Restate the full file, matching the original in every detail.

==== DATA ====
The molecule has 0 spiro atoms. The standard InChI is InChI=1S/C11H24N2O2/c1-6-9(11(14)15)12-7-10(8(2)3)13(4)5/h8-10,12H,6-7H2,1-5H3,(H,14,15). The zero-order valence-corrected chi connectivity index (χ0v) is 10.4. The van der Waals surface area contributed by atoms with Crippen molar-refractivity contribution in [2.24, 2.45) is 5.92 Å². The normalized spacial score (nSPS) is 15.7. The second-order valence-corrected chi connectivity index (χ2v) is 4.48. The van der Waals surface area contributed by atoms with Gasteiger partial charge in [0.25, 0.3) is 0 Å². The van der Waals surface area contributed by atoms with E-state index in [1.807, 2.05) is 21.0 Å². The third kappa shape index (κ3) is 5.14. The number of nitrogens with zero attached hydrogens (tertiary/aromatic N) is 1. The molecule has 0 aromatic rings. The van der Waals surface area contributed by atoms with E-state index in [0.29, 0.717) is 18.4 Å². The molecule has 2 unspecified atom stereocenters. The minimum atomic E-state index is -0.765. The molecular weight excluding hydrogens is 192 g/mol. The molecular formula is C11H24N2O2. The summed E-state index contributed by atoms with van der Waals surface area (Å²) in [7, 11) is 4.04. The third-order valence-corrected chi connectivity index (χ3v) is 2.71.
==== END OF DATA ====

The molecule has 0 spiro atoms. The standard InChI is InChI=1S/C11H24N2O2/c1-6-9(11(14)15)12-7-10(8(2)3)13(4)5/h8-10,12H,6-7H2,1-5H3,(H,14,15). The zero-order valence-corrected chi connectivity index (χ0v) is 10.4. The van der Waals surface area contributed by atoms with Crippen molar-refractivity contribution in [2.24, 2.45) is 5.92 Å². The normalized spacial score (nSPS) is 15.7. The second-order valence-corrected chi connectivity index (χ2v) is 4.48. The van der Waals surface area contributed by atoms with Gasteiger partial charge in [0.25, 0.3) is 0 Å². The van der Waals surface area contributed by atoms with E-state index in [1.807, 2.05) is 21.0 Å². The third kappa shape index (κ3) is 5.14. The number of nitrogens with zero attached hydrogens (tertiary/aromatic N) is 1. The molecule has 0 aromatic rings. The van der Waals surface area contributed by atoms with E-state index in [0.29, 0.717) is 18.4 Å². The molecule has 2 unspecified atom stereocenters. The minimum atomic E-state index is -0.765. The molecular weight excluding hydrogens is 192 g/mol. The molecular formula is C11H24N2O2. The summed E-state index contributed by atoms with van der Waals surface area (Å²) in [7, 11) is 4.04. The third-order valence-corrected chi connectivity index (χ3v) is 2.71.